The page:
Criterium du Dauphine 3: Brajkovic wins time trial and takes lead

Alberto Contador slips to fourth overall

Tour de France favourite Alberto Contador suffered a small setback as he continues to finetune his yellow jersey bid with a sixth place finish in the Dauphine time trial on Wednesday.

Contador, third overall in this key Tour de France warm-up event in 2009, came into this year's edition aiming to perfect his time trialling on a new bike ahead of targeting a third yellow jersey in July. But despite winning the opening prologue on Sunday, the 27-year-old Spaniard was upstaged on Wednesday by one of Lance Armstrong's RadioShack teammates - Slovenian Janez Brajkovic.

Brajkovic, a former world under-23 time trial champion, flew over the first half of the course despite a headwind and had to change his bike at the top of the stage's only climb because of a broken aerobar. He put that setback behind him to fly down the remainder of the course with a tailwind helping push him over the finish line in a time of 1hr 01min 54sec which left Britain's David Millar in second at 26sec.

Garmin-Transitions rider Millar is now second overall at 36, with Contador slipping three places to fourth at 1:41.

"I hoped to finish in the top five, but I really didn't expect to win, so I'm really happy," said Brajkovic. "I had to change my bike at the top of the climb because one of the bars was broken, and I didn't really want to risk having another one of our team involved in an accident before the Tour de France.

"It's a great day for me and for the RadioShack team."

RadioShack suffered a blow on the opening stage when experienced climbing specialist Haimar Zubeldia crashed out with a fractured bone in his wrist. Ironically, Brajkovic could be guaranteed a place on the Tour if the Spanish veteran fails to recover in time.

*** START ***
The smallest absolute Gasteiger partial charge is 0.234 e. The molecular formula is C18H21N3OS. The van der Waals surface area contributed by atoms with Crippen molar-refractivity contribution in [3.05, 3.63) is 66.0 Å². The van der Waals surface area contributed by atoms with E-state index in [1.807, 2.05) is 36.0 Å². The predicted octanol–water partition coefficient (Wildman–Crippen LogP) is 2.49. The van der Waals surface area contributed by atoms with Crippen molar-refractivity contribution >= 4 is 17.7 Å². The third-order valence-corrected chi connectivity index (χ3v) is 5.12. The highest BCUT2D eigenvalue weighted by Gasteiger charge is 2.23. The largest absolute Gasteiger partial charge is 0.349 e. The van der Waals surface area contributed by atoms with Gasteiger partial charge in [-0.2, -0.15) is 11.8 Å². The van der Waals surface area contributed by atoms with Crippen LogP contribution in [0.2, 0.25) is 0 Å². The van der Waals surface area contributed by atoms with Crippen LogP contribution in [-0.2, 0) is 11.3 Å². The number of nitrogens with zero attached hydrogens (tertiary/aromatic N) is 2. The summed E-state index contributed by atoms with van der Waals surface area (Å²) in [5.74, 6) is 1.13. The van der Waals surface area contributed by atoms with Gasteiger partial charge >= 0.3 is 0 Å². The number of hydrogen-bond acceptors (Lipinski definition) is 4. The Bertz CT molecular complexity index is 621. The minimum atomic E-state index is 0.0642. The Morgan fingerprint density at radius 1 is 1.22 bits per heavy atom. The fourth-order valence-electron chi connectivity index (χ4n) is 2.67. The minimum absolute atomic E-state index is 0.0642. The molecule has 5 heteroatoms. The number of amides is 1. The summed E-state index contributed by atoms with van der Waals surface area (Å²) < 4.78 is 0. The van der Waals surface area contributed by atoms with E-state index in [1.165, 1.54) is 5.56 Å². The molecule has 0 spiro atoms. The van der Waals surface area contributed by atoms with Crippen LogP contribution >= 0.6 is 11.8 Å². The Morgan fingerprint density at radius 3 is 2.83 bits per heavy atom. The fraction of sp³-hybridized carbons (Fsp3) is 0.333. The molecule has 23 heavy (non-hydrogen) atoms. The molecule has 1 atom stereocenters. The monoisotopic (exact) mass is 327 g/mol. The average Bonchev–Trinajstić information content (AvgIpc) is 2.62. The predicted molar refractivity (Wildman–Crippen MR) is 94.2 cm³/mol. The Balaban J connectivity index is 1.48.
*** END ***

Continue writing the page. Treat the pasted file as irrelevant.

Brajkovic topped the times at the first checkpoint after 15.5km where Contador, last to start from the field, was trailing by 32sec.

The Spaniard said it was seeing that significant deficit to Brajkovic that prompted him to take his foot off the gas for fear of crashing.

"I was pushing it really hard but once I saw by how much I was trailing I decided I wasn't going to take risks trying to go for the win. Some of the corners were quite dangerous," said the Spaniard.

Millar was disappointed to miss out on victory, however the big Scot was happy with his performance - especially as he had no radio contact with his team car, and narrowly avoided crashing twice on tight corners.

"The (earpiece) radio wasn't working and so I got a bit complacent and was taking too many risks on some of the corners," he told AFP.

"I came flying into one corner where there was a big ravine on one side and came this close," said Millar holding his fingers together, "to crashing over the wall. There was another corner further where I lost some time as well. If I've lost by five or ten seconds, then it's probably down to those corners."

Millar admitted the strong headwind in the first half of the course, coupled with a less than perfect road surface, left him feeling like he was going nowhere.

"It was horrible. Because the road (condition) was so bad it was riding the cobblestones. I just felt like I was standing still, especially on the climb. I only realised I wasn't doing so badly when some French guy at the side of the road said, 'God, he's really flying'."

Thursday's fourth stage in this key Tour de France warm-up event is a steadily rising 210.5km ride from Saint-Paul-Trois-Chateaux to the summit of Risoul.

© AFP 2010

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